This Wednesday [14 September 2016], Jean-Claude Juncker announced, in his State of the Union address, that the European Commission would seek to extend the European Fund for Strategic Investment (EFSI) (part of the Investment Plan for Europe) from €315 billion to €500 billion.
The Investment Plan for Europe is a European Commission plan (now planned to extend to 2020) to promote investment in infrastructure and thereby stimulate economic growth, of which EFSI is one of the three pillars.
EFSI provides a support mechanism for long-term (infrastructure) projects (and also SME and RDI investment). It works through EFSI receiving: (i) a guarantee from the EU Budget (pre-announcement €16 billion); and (ii) funding from the European Investment Bank group (EIB) (pre-announcement €5 billion). The EIB then leverages the amount committed by a factor of three to provide an available support fund (pre-announcement €63 billion), with approximately €49 billion provided by the EIB and the remainder by the European Investment Fund (EIF). As the EIB is only permitted to credit enhance 20% of a project’s assets, the support fund therefore provides support to assets five times its own value (pre-announcement €315 billion).
As of July this year, EFSI had approved €20.4 billion of its €63 billion budget (to 2017), on 289 projects in 26 member states. This includes smart meter and (Midland Metropolitan) hospital PPP investment in the United Kingdom. The Commission now intends to have an extension to EFSI (to 2020) approved and that there be a €26 billion EU guarantee and €7.5 billion from the EIB (again combined and subject to leveraging by a factor of three) – providing €500 billion of support between 2015 and 2020.
The European Commission intends that this initiative will contribute to overcoming the post-financial crisis investment gap in Europe and infrastructure projects, SMEs and entities undertaking research, development and innovation (RDI) are amongst those eligible. EFSI governance promotes, in particular, investment in both sustainable projects (including to contribute to the EU meeting its obligations under the Paris Agreement) and those projects that provide “additionality” – supporting projects where market failure means that the project could not realistically be realised without credit enhancement.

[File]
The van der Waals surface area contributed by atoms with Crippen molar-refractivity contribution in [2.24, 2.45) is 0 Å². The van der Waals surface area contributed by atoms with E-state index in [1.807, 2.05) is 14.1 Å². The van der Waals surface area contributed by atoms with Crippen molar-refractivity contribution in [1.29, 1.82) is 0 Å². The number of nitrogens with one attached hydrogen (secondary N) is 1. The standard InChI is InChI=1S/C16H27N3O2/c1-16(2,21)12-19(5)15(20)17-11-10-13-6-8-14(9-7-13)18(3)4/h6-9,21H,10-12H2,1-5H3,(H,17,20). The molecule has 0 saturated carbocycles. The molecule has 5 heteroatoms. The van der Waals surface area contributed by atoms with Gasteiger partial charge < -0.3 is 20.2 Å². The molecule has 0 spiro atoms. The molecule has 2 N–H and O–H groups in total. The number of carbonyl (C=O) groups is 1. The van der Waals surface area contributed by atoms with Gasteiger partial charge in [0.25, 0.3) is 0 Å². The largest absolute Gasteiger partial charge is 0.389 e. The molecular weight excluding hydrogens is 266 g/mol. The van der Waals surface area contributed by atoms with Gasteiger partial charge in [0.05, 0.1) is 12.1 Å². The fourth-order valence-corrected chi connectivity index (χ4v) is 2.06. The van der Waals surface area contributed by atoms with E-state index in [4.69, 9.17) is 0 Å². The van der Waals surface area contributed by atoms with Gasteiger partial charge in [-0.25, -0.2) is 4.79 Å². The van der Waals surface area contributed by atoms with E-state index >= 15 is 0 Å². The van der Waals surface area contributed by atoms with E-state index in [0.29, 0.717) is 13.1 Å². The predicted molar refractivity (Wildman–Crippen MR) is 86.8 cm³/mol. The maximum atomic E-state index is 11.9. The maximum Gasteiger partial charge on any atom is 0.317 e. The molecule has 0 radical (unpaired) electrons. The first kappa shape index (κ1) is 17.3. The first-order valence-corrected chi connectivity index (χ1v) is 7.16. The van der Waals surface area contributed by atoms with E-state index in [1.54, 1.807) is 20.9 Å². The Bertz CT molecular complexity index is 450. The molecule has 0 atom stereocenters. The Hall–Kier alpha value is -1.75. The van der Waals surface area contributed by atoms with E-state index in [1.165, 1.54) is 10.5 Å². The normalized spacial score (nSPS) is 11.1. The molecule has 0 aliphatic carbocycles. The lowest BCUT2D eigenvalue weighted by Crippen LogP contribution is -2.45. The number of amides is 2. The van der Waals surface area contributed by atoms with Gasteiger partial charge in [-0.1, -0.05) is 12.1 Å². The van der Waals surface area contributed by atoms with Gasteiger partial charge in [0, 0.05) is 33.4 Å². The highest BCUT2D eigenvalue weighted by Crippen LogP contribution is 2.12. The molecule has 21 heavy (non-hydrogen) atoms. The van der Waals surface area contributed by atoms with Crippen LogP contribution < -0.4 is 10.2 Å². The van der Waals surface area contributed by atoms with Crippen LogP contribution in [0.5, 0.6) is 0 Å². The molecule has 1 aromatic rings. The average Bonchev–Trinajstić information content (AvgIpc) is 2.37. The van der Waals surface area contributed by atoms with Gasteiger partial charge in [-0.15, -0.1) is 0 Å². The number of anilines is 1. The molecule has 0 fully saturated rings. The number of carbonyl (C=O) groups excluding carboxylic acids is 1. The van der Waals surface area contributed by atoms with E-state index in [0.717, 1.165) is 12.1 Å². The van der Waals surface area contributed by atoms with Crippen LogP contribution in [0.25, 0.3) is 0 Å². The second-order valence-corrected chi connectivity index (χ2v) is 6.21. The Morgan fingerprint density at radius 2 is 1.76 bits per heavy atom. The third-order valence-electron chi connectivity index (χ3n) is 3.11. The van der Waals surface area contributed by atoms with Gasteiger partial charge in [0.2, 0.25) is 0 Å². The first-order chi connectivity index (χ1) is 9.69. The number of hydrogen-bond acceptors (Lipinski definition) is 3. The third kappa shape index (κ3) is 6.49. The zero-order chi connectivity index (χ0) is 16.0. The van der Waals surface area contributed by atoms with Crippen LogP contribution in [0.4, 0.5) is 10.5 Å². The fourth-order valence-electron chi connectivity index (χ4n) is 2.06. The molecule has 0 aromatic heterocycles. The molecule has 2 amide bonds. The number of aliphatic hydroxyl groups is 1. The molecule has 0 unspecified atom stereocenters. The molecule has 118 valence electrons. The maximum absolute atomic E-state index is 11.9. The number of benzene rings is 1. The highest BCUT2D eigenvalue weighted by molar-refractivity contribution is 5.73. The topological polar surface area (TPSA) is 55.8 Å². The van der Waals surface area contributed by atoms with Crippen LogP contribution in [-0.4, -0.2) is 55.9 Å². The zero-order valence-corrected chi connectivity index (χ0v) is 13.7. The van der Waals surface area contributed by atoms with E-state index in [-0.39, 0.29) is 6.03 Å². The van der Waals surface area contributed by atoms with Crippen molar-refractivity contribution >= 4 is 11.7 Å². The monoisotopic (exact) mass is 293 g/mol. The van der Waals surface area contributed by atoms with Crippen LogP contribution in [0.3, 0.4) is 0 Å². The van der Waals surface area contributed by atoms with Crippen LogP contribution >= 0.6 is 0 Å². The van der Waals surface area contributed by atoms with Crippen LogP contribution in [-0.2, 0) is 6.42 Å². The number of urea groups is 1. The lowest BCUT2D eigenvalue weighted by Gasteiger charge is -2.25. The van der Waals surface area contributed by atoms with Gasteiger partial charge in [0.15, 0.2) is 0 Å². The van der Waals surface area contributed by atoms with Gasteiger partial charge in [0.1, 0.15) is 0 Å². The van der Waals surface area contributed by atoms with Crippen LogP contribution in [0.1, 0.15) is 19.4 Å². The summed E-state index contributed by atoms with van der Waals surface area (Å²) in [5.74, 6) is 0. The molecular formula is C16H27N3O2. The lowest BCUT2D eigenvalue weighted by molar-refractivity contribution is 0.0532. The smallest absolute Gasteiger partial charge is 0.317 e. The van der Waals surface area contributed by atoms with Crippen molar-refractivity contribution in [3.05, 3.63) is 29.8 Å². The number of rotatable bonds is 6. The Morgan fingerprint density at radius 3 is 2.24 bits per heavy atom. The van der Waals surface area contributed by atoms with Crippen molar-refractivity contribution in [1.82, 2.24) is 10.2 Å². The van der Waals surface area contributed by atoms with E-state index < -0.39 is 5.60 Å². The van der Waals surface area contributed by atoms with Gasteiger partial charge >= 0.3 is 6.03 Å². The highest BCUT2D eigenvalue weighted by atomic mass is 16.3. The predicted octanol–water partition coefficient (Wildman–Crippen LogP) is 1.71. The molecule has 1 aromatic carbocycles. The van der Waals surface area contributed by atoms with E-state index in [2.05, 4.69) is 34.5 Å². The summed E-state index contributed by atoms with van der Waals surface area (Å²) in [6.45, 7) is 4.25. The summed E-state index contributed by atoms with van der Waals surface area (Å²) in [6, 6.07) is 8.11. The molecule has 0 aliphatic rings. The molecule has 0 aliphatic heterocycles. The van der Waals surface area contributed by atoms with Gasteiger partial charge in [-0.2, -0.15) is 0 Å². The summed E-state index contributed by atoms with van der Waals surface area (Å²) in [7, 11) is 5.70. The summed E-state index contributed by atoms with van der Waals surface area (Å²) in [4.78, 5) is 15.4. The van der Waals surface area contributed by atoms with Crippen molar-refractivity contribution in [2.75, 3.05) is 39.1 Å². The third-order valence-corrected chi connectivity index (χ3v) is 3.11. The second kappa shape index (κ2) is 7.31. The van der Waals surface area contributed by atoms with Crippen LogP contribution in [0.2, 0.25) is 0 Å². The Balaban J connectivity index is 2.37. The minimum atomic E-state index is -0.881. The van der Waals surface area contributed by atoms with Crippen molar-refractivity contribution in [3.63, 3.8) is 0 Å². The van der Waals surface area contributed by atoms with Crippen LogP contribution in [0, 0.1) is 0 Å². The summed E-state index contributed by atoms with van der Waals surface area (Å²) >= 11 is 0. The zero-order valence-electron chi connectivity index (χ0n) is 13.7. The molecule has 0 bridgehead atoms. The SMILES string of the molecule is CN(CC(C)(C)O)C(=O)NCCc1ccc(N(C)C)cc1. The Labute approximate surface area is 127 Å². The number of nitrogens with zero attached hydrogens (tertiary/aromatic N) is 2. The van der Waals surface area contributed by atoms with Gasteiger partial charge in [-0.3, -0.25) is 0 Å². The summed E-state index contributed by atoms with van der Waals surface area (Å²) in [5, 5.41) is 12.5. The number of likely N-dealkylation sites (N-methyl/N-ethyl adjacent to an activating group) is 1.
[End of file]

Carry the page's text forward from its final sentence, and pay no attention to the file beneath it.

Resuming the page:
The European Commission is explicitly looking to crowd in, rather than crowd out private sector investment in sectors such as (for example) transport, energy, health services and digital infrastructure, and EFSI is one of the tools by which it intends to achieve this aim.
So what does this mean for infrastructure investors and developers? Will it increase the number of projects being tendered in Europe? Will governments deliver schemes quickly enough to address the growing infrastructure deficit?
Whilst this initiative will surely be welcomed by the private sector, doubts remain over national governments’ ability to produce a pipeline of investor-ready schemes. Although this initiative will, no doubt, provide cheaper financing, it does not directly address the key concern of the private sector – that national governments acknowledge the self-evident fact that, realistically, the public sector cannot and/or will not finance all infrastructure requirements itself. However, it can provide the private sector with a stable and predictable pipeline of projects; providing such a pipeline will be the key infrastructure challenge for national governments going forward.
Let us hope that the post-Brexit world continues to allow us access to these valuable resources.